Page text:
In the latest of firsthand letters revealing the re-emergence of torture in Turkish prisons, an Antalya arrestee reportedly said he was beaten so badly that he blacked out for some time and was also threatened with rape.
Detained after a routine police check on Jan. 5, Z.G. spent 12 days in detention at the Antalya police station before he was ultimately put in pre-trial detention, according to online news website Aktif Haber. He is accused of membership in a terrorist organization, the most common charge the Turkish government has resorted to when detaining over 113,000 people in the aftermath of a July 15, 2016 coup attempt.
“I was sitting with my Ph.D. student friend and my advisor at a restaurant in Yakut Bazaar near Akdeniz University on Thursday. We were stopped by the police after we left the restaurant. … They forced me and my friend into a police car without any explanation,” Z.G. said, adding that he was beaten by a group of policeman at the Antalya police station’s department of anti-smuggling and organized crime.
“I was lying still on the floor, shocked by what just happened to me. …. Meanwhile, they were swearing at me: Son of a bitch,” he said.
The letter was published by Aktif Haber with a picture of a piece from a handwritten text, believed to be Z.G.’s, on April 4.
Z.G. said police officers were asking him to give up the structure of the terrorist organization he was accused of being a member of.
“Then they made me assume the dog position. … One of them, named Rafet, started sliding a baton between his thumb and forefinger and threatened me: ‘I will drive this baton in and out of your butt for 30 days, I will leave you near the homosexuals on Antalya’s 100th Boulevard’.”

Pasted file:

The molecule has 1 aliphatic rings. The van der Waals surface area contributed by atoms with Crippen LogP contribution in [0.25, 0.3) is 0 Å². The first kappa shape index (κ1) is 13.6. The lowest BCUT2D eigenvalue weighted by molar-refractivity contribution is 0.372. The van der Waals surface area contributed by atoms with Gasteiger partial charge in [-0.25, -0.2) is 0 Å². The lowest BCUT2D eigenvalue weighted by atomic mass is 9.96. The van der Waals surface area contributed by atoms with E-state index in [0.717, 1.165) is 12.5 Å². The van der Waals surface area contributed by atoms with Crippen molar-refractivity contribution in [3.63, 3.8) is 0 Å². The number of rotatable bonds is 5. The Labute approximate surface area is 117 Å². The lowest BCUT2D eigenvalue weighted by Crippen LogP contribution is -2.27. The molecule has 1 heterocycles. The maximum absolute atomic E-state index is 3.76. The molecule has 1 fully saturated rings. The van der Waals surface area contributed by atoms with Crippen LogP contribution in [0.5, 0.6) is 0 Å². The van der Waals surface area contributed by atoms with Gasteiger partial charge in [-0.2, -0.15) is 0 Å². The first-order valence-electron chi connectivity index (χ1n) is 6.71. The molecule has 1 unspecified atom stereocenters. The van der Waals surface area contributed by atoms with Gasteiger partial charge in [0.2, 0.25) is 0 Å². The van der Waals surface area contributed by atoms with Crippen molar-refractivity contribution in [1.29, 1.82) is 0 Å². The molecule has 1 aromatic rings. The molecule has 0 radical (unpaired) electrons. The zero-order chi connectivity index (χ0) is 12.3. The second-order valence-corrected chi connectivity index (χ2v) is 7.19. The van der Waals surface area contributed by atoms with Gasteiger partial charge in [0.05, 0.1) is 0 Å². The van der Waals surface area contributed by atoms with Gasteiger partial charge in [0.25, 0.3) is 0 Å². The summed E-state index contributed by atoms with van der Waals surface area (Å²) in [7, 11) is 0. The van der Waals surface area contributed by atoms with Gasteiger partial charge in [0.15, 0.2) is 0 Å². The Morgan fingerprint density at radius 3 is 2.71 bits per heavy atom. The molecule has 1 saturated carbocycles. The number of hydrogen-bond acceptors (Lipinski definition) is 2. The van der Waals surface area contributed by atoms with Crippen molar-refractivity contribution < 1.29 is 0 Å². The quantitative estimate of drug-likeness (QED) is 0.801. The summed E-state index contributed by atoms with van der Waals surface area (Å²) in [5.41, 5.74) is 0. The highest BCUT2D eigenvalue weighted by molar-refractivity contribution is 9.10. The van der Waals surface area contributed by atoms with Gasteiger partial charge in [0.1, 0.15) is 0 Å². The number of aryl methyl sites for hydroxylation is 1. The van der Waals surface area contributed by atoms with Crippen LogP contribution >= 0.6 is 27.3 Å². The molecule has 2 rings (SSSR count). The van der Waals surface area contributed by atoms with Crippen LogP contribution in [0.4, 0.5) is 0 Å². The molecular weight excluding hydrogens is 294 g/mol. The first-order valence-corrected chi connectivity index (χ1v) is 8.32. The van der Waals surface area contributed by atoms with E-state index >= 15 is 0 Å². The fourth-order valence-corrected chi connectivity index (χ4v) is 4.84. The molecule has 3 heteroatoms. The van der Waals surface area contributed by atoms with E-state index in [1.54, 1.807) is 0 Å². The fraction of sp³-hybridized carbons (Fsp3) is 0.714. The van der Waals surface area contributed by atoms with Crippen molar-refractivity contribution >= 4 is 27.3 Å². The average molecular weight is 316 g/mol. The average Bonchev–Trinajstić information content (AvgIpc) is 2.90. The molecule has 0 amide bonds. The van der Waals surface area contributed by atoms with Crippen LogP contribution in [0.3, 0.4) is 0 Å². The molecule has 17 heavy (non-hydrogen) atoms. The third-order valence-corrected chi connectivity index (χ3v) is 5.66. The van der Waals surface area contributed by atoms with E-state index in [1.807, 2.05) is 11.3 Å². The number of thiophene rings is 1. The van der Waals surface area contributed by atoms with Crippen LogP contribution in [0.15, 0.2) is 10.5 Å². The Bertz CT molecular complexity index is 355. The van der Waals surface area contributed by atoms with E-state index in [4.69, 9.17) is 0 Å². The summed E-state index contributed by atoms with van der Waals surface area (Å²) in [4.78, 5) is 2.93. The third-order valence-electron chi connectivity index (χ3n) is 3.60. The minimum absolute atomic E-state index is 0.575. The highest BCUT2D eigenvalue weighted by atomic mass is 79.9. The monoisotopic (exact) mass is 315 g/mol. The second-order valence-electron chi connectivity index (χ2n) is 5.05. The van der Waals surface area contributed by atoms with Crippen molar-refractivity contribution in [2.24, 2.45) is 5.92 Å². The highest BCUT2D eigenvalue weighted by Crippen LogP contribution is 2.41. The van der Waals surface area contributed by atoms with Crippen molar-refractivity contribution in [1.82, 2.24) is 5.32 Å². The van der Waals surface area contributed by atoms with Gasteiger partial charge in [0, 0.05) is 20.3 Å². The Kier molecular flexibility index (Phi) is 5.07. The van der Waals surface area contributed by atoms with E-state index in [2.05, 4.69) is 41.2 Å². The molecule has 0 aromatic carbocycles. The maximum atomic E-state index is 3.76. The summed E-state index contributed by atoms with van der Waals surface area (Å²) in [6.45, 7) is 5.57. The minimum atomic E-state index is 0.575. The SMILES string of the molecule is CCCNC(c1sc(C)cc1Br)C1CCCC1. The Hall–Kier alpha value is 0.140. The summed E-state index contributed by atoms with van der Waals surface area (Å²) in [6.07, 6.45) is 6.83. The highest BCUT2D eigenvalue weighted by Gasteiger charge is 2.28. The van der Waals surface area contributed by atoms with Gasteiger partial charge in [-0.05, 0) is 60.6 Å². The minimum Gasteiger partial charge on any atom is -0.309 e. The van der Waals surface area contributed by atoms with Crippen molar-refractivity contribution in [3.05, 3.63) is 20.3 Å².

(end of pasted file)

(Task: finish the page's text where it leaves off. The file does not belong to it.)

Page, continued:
“I will do the same to your wife,” Rafet reportedly continued.
Z.G. said police officers turned on air conditioners to make the holding cell uncomfortable and that he got sick in the end.
Criminals in the holding cell are forced to intimidate perceived terror prisoners, Z.G. also said.
On Oct. 27 of last year, in a 43-page report titled “A Blank Check: Turkey’s Post-Coup Suspension of Safeguards Against Torture,” Human Rights Watch documented 13 specific abuse incidents concerning Turkey’s post-coup detainees. The alleged abuse cases ranged from the use of stress positions and sleep deprivation to severe beatings, sexual abuse and the threat of rape.
Human rights group Amnesty International also reported on July 24 that it had received credible evidence of detainees in Turkey being subjected to beatings and torture, including rape, since a failed coup on July 15.
Turkey’s Interior Minister Süleyman Soylu announced on Apr. 2 that 47,155 people have been jailed, 113,260 people have been detained with the accusation over alleged links with Gülen movement which the Turkish government accuses of masterminding a coup attempt on July 15, 2016. Gülen movement strongly denies having any role in the putsch. (turkeypurge.com) April 8, 2017